Theravada

The "Teaching of the Elders," rooted in the earliest complete teachings of the Buddha
  • Tricycle Community 2 comments

    Changing Your Mind Paid Member

    THE HISTORICAL BUDDHA Shakyamuni made a big deal of the distinction between wholesome and unwholesome states of mind. Most religious and philosophical traditions probably share this point of view to some extent, but the Buddha was unique in offering a detailed way of understanding how and why the mind manifests as it does in any given moment. There are patterns of cause and effect that can be seen in experience and traced over time to explain the dynamics at work shaping each moment of consciousness. The word for this is karma, and it does not mean "fate." More »
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    Power of Conviction Paid Member

    ACCORDING TO THE BUDDHA, there is one thing that doesn't disappoint. When you pursue Awakening, it's not going to lead to disappointment. Quite the contrary, it goes wildly beyond your expectations, wildly beyond your hopes. Even just the first taste of the Deathless, stream entry, is enough to produce a seismic shift in your whole awareness, your whole understanding of what you think you are and what's possible in life, and in the importance of your own actions. Once you reach that state, your conviction in the Buddha, the Dhamma, and the Sangha is unshakeable. Your standards for what counts as true happiness get ratcheted up immeasurably. More »
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    The Right to Ask Questions Paid Member

    The practice of the dharma is learning how to live, and this is both hard and joyful work. Practice makes extraordinary demands of us. It requires that we take nothing for granted, that we accept nothing on faith alone. If we practice with diligence and honesty, then we must question everything about ourselves; we must challenge our most basic beliefs and convictions, even those we may have about the dharma itself. Of all the teachings of the Buddha, the Kalama Sutta is one of my favorites precisely because it encourages such rigorous inquiry into our beliefs. Indeed, if Buddhism were not infused with the spirit of this sutta—a spirit of questioning, of critical examination—I’m quite sure I would not have a meditative practice today. More »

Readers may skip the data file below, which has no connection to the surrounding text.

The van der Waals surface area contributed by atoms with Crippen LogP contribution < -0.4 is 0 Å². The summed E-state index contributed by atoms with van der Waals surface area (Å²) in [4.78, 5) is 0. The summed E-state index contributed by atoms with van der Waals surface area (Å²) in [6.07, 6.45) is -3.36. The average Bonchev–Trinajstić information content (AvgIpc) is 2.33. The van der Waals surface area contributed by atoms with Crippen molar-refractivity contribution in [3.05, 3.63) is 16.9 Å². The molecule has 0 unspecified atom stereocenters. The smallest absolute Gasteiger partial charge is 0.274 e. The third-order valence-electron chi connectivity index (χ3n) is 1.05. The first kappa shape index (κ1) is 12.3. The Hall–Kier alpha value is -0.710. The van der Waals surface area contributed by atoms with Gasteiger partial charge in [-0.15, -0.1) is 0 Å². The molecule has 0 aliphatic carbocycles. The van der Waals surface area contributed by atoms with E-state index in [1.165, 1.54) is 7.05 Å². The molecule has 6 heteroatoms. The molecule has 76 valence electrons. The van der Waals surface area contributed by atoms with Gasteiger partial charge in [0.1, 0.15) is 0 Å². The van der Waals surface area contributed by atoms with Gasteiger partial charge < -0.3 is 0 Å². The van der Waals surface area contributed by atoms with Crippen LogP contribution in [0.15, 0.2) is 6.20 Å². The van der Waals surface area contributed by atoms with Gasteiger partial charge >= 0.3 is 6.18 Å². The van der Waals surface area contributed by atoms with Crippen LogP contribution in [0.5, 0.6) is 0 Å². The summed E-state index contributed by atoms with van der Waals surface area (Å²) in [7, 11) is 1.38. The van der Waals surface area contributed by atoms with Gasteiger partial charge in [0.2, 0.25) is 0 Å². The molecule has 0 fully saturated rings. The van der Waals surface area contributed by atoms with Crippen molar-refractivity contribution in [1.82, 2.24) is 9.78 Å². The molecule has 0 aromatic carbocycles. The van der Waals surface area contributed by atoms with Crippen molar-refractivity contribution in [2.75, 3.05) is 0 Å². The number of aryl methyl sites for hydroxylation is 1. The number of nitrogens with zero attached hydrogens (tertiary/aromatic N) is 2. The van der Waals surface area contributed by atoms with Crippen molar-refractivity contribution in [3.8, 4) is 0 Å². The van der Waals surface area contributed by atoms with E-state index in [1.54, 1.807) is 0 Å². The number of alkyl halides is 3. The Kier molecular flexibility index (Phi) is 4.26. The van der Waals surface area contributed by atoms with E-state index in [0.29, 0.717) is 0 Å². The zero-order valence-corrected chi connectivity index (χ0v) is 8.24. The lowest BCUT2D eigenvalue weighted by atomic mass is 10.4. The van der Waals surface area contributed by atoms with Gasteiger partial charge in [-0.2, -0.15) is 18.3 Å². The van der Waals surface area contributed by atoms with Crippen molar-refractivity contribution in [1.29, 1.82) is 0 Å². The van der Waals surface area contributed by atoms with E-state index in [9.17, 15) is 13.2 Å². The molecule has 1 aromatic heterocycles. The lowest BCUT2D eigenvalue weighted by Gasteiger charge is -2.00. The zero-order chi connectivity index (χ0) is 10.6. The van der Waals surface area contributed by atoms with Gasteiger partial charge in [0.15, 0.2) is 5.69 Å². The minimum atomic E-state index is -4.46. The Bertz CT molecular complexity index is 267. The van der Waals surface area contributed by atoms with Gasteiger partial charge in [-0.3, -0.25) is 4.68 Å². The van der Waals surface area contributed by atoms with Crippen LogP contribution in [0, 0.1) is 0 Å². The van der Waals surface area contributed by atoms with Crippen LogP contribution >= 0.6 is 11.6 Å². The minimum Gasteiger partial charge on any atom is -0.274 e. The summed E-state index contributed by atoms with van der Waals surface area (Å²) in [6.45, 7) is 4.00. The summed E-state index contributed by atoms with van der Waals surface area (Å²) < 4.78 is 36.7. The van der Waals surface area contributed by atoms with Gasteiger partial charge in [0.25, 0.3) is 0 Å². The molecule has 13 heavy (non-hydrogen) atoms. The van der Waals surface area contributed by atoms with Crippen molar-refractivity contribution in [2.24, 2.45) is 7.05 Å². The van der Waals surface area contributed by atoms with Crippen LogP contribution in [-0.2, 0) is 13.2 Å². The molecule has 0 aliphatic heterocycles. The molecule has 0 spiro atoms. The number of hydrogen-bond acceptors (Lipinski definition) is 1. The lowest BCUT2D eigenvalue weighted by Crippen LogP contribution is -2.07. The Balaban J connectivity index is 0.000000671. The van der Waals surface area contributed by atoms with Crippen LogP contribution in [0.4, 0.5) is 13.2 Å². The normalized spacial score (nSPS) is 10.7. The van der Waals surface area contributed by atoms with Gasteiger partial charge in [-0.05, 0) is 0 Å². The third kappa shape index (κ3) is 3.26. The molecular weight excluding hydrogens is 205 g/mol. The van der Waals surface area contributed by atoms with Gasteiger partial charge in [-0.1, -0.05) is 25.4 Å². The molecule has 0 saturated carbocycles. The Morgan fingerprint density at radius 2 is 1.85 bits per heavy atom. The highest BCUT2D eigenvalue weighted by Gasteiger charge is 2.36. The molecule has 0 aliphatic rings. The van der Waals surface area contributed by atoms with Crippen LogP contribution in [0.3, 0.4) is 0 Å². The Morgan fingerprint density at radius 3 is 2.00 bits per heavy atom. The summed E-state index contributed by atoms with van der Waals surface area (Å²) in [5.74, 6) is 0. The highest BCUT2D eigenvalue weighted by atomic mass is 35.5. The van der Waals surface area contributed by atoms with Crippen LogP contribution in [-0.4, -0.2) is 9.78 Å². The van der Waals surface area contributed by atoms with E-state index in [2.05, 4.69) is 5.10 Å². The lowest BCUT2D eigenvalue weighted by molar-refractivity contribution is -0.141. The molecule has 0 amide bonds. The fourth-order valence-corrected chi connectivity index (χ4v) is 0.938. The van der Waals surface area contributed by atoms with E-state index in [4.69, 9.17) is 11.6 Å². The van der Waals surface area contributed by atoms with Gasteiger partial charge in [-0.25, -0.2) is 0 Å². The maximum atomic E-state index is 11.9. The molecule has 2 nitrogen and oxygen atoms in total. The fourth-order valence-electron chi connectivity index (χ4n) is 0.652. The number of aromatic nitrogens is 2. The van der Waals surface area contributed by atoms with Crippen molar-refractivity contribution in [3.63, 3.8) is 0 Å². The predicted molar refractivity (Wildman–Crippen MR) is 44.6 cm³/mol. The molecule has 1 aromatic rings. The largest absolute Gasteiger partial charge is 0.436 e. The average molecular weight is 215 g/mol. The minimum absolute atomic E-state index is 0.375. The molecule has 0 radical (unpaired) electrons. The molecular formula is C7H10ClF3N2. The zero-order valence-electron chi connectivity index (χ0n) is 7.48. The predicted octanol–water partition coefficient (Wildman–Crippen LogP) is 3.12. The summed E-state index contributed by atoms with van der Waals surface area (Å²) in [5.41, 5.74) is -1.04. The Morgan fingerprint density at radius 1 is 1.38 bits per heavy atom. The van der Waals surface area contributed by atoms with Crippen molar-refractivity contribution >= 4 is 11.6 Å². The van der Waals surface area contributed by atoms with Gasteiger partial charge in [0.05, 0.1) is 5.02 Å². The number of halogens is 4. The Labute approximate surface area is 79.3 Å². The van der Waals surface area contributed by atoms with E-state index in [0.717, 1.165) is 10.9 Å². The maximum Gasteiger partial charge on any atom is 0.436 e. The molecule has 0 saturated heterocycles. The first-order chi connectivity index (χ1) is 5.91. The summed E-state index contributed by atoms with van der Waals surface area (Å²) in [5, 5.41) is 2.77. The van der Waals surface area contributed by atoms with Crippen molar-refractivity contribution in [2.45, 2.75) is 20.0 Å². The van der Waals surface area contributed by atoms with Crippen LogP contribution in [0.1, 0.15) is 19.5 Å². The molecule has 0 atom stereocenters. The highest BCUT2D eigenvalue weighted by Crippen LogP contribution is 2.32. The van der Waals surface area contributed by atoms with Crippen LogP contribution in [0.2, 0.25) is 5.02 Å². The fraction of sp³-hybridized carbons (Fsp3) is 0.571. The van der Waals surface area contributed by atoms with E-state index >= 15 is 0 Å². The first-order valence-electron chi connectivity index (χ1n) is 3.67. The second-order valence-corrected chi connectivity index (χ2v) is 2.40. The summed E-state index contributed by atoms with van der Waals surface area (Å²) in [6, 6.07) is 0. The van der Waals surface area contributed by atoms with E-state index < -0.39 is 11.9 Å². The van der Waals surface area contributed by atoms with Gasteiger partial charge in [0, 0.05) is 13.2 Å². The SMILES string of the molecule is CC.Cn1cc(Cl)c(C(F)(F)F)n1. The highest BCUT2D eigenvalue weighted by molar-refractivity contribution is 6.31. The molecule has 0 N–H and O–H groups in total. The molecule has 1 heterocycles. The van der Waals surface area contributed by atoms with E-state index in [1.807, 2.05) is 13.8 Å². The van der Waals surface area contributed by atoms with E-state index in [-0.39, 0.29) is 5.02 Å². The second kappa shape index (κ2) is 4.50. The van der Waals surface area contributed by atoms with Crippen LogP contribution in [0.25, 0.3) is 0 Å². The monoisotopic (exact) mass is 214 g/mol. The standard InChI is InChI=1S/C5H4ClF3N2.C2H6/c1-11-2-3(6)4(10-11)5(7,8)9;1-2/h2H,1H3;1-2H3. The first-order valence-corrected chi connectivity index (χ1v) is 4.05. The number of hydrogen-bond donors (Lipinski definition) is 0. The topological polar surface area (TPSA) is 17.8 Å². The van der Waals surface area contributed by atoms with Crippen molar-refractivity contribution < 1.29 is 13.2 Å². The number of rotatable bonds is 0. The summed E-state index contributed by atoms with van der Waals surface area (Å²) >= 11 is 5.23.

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    This Fathom-Long Carcass Paid Member

    Thus have I heard:The end of the world can neverBe reached by walking. However,Without having reached the world’s endThere is no release from suffering.I declare that it is in this fathom—long carcass, with its perceptionsand thoughts, that there is the world, theorigin of the world, the cessation of theworld, and the path leading to the cessation of the world.(Anguttara Nikaya 4:45) This radical statement, attributed to the Buddha in the Pali canon, constitutes no less than a Copernican revolution in thought, with far-reaching consequences for our understanding of the human condition. It redefines “the world” in a way that flies in the face of both the scientific and the religious traditions of the West, but is remarkably well suited to the postmodern views emerging along the cutting edges of the new cognitive and neurological sciences. More »
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    A Single Handful Paid Member

    To call something “a fundamental principle of Buddhism” is correct only if, first, it is a principle that aims at the quenching of dukkha (suffering) and, second, it has a logic that one can see for oneself without having to believe others. More »
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    Questioning The Question Paid Member

    Real questioning has no methods, no knowing - just wondering freely, vulnerably, what is it that is actually happening inside and out. Not the word, not the idea of it, not the reaction to it, but the simple fact. Toni Packer, The Work of This Moment Who’s Asking the Question?  Gil Fronsdal In my first question to a Buddhist teacher I asked, “What kind of effort is needed to practice zazen?” He questioned back, “Who is it that makes the effort?” His response made no sense to me; the conversation came to an immediate end. As I mulled over this exchange, I concluded that I would have to answer both my own question and his counter-question for myself. In doing so I discovered that there are certain spiritual questions that we only answer through our own direct experience. More »